Breakout Actress Kiersey Clemons Goes from the Girl in Dope to the Girl in Everything
Kiersey Clemons is eating steak at a restaurant on the dusty Sierra Highway outside Los Angeles. She’s just wrapped her shoot, which took place at a nearby ranch in 95-degree temps. She was modeling coats, of all things, but it clearly takes a lot more than punishing heat to stop this 23-year-old.
“I’m from Florida,” she says. “That’s what it is.”
Clemons is best known for her career-launching role as Diggy, a lesbian teen growing up in a rough Southern California neighborhood, in the 2015 Pharrell Williams-produced indie comedy Dope. (A musician, she also collaborated with Williams on the soundtrack.)
The film, Clemons’s first, was a hit at the Sundance Film Festival, where it was selected to compete for the Grand Jury Prize. Clemons was surprised by the response, which later included a BET nomination for best movie. “It was that feeling of ‘What is happening?’ ” she says. “I’m not sure I’ll ever feel that again, because now I know what can possibly happen even with a small movie.”
One happy result: Clemons has a whopping five feature films scheduled, with more in the pipeline.
Up first is the Marc Webb-directed The Only Living Boy in New York, a coming-of-age story in which Clemons plays Mimi, the love interest of the titular boy (Callum Turner). The movie—which also stars Kate Beckinsale, Jeff Bridges, and Pierce Brosnan—follows Turner’s character as he navigates family dramas and mixed signals from Mimi, whom Clemons calls “the only honest person in the movie.”
As it turned out, Clemons and Mimi had a lot in common. “[We were both] certain that people were always going to be there who weren’t,” the actress says. “That’s a lesson you learn in your early 20s. That one sucks.”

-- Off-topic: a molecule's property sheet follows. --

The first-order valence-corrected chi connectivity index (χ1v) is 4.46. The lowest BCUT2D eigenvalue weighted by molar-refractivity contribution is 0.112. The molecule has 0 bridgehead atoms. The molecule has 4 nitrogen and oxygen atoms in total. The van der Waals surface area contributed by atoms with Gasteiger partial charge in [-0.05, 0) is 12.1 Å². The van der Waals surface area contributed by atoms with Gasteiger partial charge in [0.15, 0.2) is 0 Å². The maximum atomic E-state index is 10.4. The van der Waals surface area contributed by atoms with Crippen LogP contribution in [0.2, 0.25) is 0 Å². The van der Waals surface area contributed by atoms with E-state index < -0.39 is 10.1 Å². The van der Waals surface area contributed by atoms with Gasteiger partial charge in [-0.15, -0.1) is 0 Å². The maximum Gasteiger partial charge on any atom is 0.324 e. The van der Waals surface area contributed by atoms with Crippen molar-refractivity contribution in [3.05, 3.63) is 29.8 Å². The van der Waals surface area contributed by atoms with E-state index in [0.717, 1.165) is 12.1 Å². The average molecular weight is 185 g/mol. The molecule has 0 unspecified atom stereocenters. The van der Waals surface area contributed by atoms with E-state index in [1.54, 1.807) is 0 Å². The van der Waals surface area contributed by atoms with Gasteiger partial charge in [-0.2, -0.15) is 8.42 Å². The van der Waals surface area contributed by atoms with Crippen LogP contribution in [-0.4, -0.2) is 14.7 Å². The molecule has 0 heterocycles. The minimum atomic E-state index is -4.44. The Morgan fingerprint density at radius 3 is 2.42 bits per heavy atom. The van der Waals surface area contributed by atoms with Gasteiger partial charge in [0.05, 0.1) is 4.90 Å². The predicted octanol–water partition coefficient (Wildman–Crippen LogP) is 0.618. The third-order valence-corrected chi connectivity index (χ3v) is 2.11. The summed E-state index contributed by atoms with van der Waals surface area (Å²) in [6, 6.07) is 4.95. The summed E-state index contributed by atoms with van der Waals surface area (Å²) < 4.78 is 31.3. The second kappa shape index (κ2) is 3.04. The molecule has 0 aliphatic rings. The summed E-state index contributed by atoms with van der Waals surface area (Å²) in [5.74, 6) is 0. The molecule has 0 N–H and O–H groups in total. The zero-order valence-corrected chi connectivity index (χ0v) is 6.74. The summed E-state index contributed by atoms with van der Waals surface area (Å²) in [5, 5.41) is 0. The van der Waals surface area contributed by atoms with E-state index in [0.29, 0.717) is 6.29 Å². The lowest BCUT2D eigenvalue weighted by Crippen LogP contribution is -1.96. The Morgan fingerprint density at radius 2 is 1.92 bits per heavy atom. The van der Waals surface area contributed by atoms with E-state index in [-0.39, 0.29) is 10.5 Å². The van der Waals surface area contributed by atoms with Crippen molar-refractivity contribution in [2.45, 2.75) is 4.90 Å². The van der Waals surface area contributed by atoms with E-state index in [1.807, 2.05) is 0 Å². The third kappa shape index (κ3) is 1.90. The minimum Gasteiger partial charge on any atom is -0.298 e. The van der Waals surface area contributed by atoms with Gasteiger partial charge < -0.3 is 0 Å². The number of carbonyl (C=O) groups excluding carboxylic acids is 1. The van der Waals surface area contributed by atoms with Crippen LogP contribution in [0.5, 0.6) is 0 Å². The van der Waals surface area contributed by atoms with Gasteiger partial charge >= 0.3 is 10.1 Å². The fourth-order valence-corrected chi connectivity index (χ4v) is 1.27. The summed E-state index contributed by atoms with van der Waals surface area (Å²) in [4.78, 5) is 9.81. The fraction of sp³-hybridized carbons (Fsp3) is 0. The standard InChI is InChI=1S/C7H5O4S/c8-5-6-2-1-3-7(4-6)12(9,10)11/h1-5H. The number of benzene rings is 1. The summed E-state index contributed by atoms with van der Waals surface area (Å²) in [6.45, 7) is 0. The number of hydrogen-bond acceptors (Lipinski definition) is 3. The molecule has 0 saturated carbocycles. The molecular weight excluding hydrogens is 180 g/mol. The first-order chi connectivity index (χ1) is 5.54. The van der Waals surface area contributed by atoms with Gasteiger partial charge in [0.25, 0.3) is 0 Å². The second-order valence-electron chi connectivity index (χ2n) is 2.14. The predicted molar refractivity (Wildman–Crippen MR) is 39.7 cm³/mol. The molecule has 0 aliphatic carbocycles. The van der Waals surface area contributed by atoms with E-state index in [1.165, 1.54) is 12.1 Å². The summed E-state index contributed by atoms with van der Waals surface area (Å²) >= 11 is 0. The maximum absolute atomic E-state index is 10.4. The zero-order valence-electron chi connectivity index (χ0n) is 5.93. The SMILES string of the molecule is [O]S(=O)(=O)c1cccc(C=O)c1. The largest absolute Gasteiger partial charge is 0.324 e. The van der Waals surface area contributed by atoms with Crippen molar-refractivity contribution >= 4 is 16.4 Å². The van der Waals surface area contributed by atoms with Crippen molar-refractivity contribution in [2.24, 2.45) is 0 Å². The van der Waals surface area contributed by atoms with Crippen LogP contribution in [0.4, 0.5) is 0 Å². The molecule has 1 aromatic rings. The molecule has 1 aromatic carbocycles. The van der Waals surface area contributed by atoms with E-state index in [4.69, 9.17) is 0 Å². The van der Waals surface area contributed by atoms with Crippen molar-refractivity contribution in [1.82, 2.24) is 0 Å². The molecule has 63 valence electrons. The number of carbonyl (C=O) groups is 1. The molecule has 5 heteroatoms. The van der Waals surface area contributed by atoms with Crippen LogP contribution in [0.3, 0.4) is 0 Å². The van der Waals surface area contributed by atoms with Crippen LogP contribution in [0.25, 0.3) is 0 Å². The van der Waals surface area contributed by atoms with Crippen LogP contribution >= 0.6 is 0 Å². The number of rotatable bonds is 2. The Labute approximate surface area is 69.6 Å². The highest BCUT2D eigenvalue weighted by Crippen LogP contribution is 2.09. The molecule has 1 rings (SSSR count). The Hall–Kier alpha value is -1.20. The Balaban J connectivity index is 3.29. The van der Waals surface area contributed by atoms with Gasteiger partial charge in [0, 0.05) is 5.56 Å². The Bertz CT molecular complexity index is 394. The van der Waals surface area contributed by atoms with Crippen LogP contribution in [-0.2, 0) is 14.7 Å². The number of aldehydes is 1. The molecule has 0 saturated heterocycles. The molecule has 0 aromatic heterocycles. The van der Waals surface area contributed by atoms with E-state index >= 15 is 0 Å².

Shooting in New York was also isolating. Family is everything to Clemons, who lives in Palos Verdes, Calif., to be close to her mother and three younger sisters, ages 19, 13, and 8. She says she really missed them during the six weeks she lived on the Lower East Side, particularly the feeling of “nurturing and taking care of someone other than myself.
“You have to decide what it is that shapes and defines you,” she says. “I’m a big sister and a co-parent with my mom before anything. That’s my root of all. It’s my foundation.”
Without her crew nearby, Clemons adopted a Harlem shelter dog and spent time with Turner strolling the streets and doing karaoke. “It was our bonding time,” she recalls. “We ate hot wings and sang ‘I Got You Babe.’ ”
It took the edge off her homesickness. “I grew up with a lot of karaoke and dancing and good movies,” she says. “We all like to entertain and perform. Everyone’s really funny. Everyone can carry a tune. My grandma was a ballerina.”
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Clemons started taking drama classes at age 14—and it clicked. In his review of Dope in Rolling Stone, critic Peter Travers called her “crazy good,” while The Hollywood Reporter dubbed her an “MVP.”
At least so far, she isn’t letting Hollywood go to her head. Clemons’s downtime look is Levi’s and oversize T-shirts, and a fun night involves takeout and “talking for hours” with friends, including actress Ellen Page. She reads (most recently, The Girls and The Handmaid’s Tale), does yoga, and gets treatments from a Reiki-master friend who lives in a tepee in Clemons’s backyard. She also loves to write, though she says, “I’ll never know if I’m good.
“It’s kind of like acting,” she adds. “You don’t know until you do it and people validate you.” She has other offscreen ambitions, as well, which may include launching an initiative to reframe the conversation on solo motherhood. “My mom’s been separated twice,” she says. “[Society] looks down on single moms and still assumes there’s a weakness, whereas when there’s a single dad, he gets all the praise.”
The star, who famously rocked armpit hair at New York Fashion Week, is often described in the press as a feminist—and she’s fine with that.
“I think being a feminist is, to each her own,” Clemons says. “It’s kind of like asking someone what being a woman means to them. We should all be feminists. We should all want equality.”
Photographer: Emman Montalvan/Tack Artist Group. Fashion editor: Ali Pew. Hair: Randy Stodghill for Opus Beauty. Makeup: Paul Blanch for Opus Beauty. Manicure: Stephanie Stone for Forward Artists. Set design: Kelly Fondry.